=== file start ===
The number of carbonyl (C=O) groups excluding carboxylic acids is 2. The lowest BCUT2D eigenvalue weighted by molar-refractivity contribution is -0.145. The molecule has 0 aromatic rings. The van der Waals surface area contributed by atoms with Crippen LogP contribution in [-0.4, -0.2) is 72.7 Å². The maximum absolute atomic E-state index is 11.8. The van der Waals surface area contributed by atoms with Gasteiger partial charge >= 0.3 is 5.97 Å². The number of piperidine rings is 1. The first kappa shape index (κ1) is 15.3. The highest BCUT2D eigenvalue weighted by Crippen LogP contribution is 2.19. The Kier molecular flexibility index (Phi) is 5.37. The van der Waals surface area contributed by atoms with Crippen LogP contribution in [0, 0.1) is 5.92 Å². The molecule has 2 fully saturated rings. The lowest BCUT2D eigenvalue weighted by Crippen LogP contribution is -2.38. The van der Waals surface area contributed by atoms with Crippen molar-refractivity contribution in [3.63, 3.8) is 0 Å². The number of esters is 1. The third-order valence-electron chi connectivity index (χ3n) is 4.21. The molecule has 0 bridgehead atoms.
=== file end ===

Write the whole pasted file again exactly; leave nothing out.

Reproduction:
The number of carbonyl (C=O) groups excluding carboxylic acids is 2. The lowest BCUT2D eigenvalue weighted by molar-refractivity contribution is -0.145. The molecule has 0 aromatic rings. The van der Waals surface area contributed by atoms with Crippen LogP contribution in [-0.4, -0.2) is 72.7 Å². The maximum absolute atomic E-state index is 11.8. The van der Waals surface area contributed by atoms with Gasteiger partial charge >= 0.3 is 5.97 Å². The number of piperidine rings is 1. The first kappa shape index (κ1) is 15.3. The highest BCUT2D eigenvalue weighted by Crippen LogP contribution is 2.19. The Kier molecular flexibility index (Phi) is 5.37. The van der Waals surface area contributed by atoms with Crippen LogP contribution in [0, 0.1) is 5.92 Å². The molecule has 2 fully saturated rings. The lowest BCUT2D eigenvalue weighted by Crippen LogP contribution is -2.38. The van der Waals surface area contributed by atoms with Crippen molar-refractivity contribution in [3.63, 3.8) is 0 Å². The number of esters is 1. The third-order valence-electron chi connectivity index (χ3n) is 4.21. The molecule has 0 bridgehead atoms.